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Art in Renaissance Italy (3RD 05 - Old Edition)by John Paoletti
Synopses & ReviewsPlease note that used books may not include additional media (study guides, CDs, DVDs, solutions manuals, etc.) as described in the publisher comments.
KEY BENEFIT: A glance at the pages of Art in Renaissance Italy shows at once its freshness and breadth of approach, which includes thorough explanation into how and why works of art, buildings, prints, and other forms of visual production came to be. The authors also discuss how men and women of the Renaissance regarded art and artists, why works of Renaissance art look the way they do, and what this means to us. Unlike other books on the subject, this one covers not only Florence and Rome, but also Venice and the Veneto, Assisi, Siena, Milan, Pavia, Padua, Mantua, Verona, Ferrara, Urbino, and Naples–each governed in a distinctly different manner, every one with individual, political, and social structures that inevitably affected artistic styles. Spanning more than three centuries, the narrative brings to life the rich tapestry of Italian Renaissance society and the art that is its enduring legacy. Throughout, special features, including textual sources from the period and descriptions of social rituals, evoke and document the people and places of this dynamic age. The book covers the art and artists of Italy during the Renaissance–Florence, Rome, Milan, Venice, Naples and other regions, from the 13th through the 15th centuries. For Renaissance art enthusiasts and others interested in the art of Italy’s Renaissance.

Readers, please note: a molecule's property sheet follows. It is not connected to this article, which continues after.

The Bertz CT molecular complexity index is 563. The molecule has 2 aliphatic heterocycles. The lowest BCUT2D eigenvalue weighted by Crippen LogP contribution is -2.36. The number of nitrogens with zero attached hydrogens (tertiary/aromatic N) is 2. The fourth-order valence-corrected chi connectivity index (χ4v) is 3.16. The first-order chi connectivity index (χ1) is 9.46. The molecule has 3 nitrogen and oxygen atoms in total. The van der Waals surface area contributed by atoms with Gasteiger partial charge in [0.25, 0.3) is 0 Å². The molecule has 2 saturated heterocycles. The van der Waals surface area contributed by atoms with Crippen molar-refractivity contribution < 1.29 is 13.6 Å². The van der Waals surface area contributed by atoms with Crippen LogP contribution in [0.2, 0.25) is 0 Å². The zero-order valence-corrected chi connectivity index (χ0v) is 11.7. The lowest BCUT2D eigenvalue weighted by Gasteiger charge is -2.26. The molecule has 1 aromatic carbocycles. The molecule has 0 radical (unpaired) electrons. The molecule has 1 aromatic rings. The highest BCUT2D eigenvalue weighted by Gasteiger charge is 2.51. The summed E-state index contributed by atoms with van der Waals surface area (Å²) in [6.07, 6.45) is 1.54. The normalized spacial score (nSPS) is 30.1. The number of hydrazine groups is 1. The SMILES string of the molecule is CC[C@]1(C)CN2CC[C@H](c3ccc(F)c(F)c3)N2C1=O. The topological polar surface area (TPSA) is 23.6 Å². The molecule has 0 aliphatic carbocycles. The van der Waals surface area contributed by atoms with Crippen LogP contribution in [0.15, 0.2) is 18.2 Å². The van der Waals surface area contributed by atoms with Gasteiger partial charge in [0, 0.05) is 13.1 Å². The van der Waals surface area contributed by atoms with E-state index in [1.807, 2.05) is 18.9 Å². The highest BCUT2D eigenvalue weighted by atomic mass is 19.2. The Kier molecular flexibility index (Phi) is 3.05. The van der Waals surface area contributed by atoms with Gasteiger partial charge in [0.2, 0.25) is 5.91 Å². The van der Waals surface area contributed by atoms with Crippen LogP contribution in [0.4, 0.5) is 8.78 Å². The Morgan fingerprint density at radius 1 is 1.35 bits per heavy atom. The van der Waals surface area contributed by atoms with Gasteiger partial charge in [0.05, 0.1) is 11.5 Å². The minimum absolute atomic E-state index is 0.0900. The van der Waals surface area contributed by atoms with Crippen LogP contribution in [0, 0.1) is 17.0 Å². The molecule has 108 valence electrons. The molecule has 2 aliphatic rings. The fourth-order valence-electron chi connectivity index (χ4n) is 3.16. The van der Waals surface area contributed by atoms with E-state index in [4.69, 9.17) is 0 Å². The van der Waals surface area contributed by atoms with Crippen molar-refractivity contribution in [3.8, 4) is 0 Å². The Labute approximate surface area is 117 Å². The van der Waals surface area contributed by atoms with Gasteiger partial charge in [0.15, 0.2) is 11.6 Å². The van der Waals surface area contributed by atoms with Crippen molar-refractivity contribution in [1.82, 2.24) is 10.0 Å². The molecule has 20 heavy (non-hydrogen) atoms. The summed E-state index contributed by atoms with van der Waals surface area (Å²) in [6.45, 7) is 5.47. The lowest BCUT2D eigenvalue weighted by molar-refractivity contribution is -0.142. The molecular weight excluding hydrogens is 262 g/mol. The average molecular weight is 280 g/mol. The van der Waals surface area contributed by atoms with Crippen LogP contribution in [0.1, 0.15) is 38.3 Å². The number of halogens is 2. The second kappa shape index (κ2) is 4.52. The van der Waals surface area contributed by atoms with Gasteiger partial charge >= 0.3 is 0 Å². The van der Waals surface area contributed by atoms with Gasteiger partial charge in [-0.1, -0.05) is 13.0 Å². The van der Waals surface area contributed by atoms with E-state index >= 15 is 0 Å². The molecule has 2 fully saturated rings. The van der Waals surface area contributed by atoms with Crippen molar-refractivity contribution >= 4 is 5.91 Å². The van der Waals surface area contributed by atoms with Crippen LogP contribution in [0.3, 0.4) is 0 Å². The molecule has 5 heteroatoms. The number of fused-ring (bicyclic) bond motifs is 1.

Table of Contents
PART 1: THE LATE THIRTEENTH AND EARLY FOURTEENTH CENTURIES.
1. The Origins of the Renaissance.
9. Pisa and Florence.
PART 2: THE FIFTEENTH CENTURY.
12. Florence: Commune and Guild.
13. Florence: The Medici and the Appropriation of Political Propaganda.
14. Rome: Re-establishing Papal Power.
15. Venice and the Veneto.
16. Courtly Art.
17. Sforza Milan.
PART 3: THE FIRST HALF OF THE SIXTEENTH CENTURY.
18. Milan and Lombardy.
19. Florence: The Renewed Republic.
20. The Rome of Julius II, Leo X, and Clement VII.
21. Mantua, Parma, and Genoa: The Arts at Court.
22. Florence: Mannerism and the Medici.
23. Venice: Vision and Monumentality.
PART 4: THE LATER SIXTEENTH CENTURY.
24. The Rome of Paul III.
25. The Demands of the Council of Trent.
26. Milan and Northern Italy: Reform and Innovation.
27. Rome: A European Capital City.
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